Climate Change

Published on May 31st, 2010 | by Susan Kraemer

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First US EV Fast Charger Gets Installed in… Vacaville!

May 31st, 2010 by  

Living in the Bay Area, I’m used to the abundance of great green start-ups blazing new trails nearby, whether its Berkeley pioneering PACE, Emeryville where Amarys boils up its Algae, San Francisco where 1BOG is perking in a cool SOMA warehouse, Silicon Valley with all those cleantech businesses, even Fremont now has a new Tesla factory… but doesn’t every region have that town most unlikely to make it into green news?  Sleepy, rural, oil stained, fast food, big box-riddled Vacaville is that town.

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Yet it is Vacaville, I read in Wired, that is pioneering – despite having fewer than 100,000 inhabitants – the nation’s very first Level 3 DC rapid charger for electric vehicles!

A visionary EV enthusiast as city transportation manager put Vacaville out front on this, in a move sure to make this particular pink-roofed Vacaville Sonic Burger off 1-80 at Davis Street a new destination spot for the Bay Area.

The town was blessed for years with a city transportation systems manager, Ed Huestis, who believes in the future of clean transportation. He leveraged Federal funding over ten years ago to put in charging stations for the ill-fated EV1 (that led to the Volt, due out this year), and he still regularly charges his 1990’s Toyota electric RAV4 at this location. This pioneering charging station is actually Vacaville’s 45th public charging station, thanks to Ed Huestis.

The DC Fast charger is one of seven EV chargers installed at the long solar powered charging “island” you can see on the google map, behind the Sonic Burger, at a city owned parking spot.

Their electricity is supplied by a solar roof that churns out more power than the quick charger and the location’s existing six charging stations typically need. As Huestis says, it’s a deal for the city, because the 45 kilowatt solar roof supplying the electricity is now paid for.

“This is a great spot for the quick charger because we’re not going to have a bill.”

The DC quick-charge station is what’s called Level 3. Normally you’d charge at home while you sleep, on the sort of 220 V plug you have for the clothes dryer, or on a 110 volt plug (Level 1) if you sleep eight hours.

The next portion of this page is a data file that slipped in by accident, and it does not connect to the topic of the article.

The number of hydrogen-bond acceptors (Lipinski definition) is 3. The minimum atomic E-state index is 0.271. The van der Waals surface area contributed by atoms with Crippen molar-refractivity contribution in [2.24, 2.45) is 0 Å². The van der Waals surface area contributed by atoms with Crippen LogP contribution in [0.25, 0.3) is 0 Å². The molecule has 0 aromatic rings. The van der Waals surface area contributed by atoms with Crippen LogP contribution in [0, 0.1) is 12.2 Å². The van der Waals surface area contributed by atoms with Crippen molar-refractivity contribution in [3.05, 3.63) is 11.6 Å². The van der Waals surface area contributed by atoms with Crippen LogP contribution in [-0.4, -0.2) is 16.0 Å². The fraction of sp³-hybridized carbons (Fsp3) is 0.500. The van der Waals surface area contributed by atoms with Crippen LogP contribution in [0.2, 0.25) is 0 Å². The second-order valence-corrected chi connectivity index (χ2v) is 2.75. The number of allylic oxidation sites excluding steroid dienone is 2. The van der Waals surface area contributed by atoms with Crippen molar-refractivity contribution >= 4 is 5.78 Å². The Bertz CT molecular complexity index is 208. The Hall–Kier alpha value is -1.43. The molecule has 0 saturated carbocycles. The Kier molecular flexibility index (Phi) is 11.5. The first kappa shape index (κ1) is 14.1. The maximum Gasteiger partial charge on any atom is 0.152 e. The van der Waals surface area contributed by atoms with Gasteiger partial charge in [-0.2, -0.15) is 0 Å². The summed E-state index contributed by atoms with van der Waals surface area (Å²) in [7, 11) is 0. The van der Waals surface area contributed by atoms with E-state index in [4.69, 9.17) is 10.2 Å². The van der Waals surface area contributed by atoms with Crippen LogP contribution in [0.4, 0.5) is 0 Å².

Rapid higher level charging is for “garage orphans” who live in condos or rent, or it’s for rest stops on long trips, or in shopping centers where you’ll get some errands done in half an hour while recharging. Most Americans drive under 40 miles a day, and can recharge at night while they sleep.

This is not the only fast charger, just the first so far in the US, and it costs $40,000. (Nissan is also bringing 11,200 more chargers to five states. Of those, 260 will be quick chargers and only cost $17,000. They’ve been making them for a bit in Japan, with 182 installed, so the cost is coming down.)

At about 50 miles from San Francisco, the East Bay and Marin, and less to abundantly solar powered Sacramento, the seat of California state government, this spot is within the range of the LEAF (100 mile range) and the Volt (40 miles as an EV, then 10 miles “extended-range”).

This unit was installed by Pacific Gas & Electric as part of a CARB grant to research fast charging, including user acceptance, grid impact and power quality. it’s able to fast-charge the iMiEV to 80% in half an hour.

Wired reports that the display on the rapid charger showed that the iMiEV they test-drove there charged half full in under seven minutes.

Just enough time to go grab a Sonic Burger. Mmmm…

Vacaville is beginning to seem like a real destination!

Once I pick up my LEAF, powered off solar panels I’m finally getting installed this summer (now that it costs nothing upfront), I’m going on up to – yes – Vacaville!

Source: Wired Auto


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About the Author

writes at CleanTechnica, CSP-Today and Renewable Energy World.  She has also been published at Wind Energy Update, Solar Plaza, Earthtechling PV-Insider , and GreenProphet, Ecoseed, NRDC OnEarth, MatterNetwork, Celsius, EnergyNow, and Scientific American. As a former serial entrepreneur in product design, Susan brings an innovator's perspective on inventing a carbon-constrained civilization: If necessity is the mother of invention, solving climate change is the mother of all necessities! As a lover of history and sci-fi, she enjoys chronicling the strange future we are creating in these interesting times.    Follow Susan on Twitter @dotcommodity.



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